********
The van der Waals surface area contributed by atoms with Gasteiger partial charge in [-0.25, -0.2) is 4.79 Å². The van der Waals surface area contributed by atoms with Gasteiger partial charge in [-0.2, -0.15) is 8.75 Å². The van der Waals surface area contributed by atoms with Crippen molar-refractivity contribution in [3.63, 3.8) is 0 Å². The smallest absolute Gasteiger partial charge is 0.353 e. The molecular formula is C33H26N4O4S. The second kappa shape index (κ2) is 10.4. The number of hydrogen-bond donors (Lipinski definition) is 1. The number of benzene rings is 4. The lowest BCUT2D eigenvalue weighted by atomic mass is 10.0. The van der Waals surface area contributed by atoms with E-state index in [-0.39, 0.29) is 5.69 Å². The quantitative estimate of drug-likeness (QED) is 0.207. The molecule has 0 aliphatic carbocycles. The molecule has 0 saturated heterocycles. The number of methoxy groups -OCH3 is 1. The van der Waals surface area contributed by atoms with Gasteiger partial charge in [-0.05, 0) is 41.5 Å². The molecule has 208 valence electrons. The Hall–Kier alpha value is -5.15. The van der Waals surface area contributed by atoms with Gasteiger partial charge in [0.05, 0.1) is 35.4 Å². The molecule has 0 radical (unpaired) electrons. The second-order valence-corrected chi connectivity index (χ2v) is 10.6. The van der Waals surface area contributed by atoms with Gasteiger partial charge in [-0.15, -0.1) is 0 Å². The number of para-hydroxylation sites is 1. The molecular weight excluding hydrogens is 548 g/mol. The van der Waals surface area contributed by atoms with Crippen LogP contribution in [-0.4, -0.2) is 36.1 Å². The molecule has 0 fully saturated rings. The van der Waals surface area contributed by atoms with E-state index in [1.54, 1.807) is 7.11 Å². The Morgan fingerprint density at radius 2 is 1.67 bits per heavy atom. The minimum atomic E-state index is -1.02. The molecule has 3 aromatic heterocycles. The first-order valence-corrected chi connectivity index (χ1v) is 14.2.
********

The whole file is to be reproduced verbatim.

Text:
The van der Waals surface area contributed by atoms with Gasteiger partial charge in [-0.25, -0.2) is 4.79 Å². The van der Waals surface area contributed by atoms with Gasteiger partial charge in [-0.2, -0.15) is 8.75 Å². The van der Waals surface area contributed by atoms with Crippen molar-refractivity contribution in [3.63, 3.8) is 0 Å². The smallest absolute Gasteiger partial charge is 0.353 e. The molecular formula is C33H26N4O4S. The second kappa shape index (κ2) is 10.4. The number of hydrogen-bond donors (Lipinski definition) is 1. The number of benzene rings is 4. The lowest BCUT2D eigenvalue weighted by atomic mass is 10.0. The van der Waals surface area contributed by atoms with E-state index in [-0.39, 0.29) is 5.69 Å². The quantitative estimate of drug-likeness (QED) is 0.207. The molecule has 0 aliphatic carbocycles. The molecule has 0 saturated heterocycles. The number of methoxy groups -OCH3 is 1. The van der Waals surface area contributed by atoms with Gasteiger partial charge in [-0.05, 0) is 41.5 Å². The molecule has 208 valence electrons. The Hall–Kier alpha value is -5.15. The van der Waals surface area contributed by atoms with Gasteiger partial charge in [0.05, 0.1) is 35.4 Å². The molecule has 0 radical (unpaired) electrons. The second-order valence-corrected chi connectivity index (χ2v) is 10.6. The van der Waals surface area contributed by atoms with Gasteiger partial charge in [-0.15, -0.1) is 0 Å². The number of para-hydroxylation sites is 1. The molecular weight excluding hydrogens is 548 g/mol. The van der Waals surface area contributed by atoms with Crippen LogP contribution in [-0.4, -0.2) is 36.1 Å². The molecule has 0 fully saturated rings. The van der Waals surface area contributed by atoms with E-state index in [1.54, 1.807) is 7.11 Å². The Morgan fingerprint density at radius 2 is 1.67 bits per heavy atom. The minimum atomic E-state index is -1.02. The molecule has 3 aromatic heterocycles. The first-order valence-corrected chi connectivity index (χ1v) is 14.2.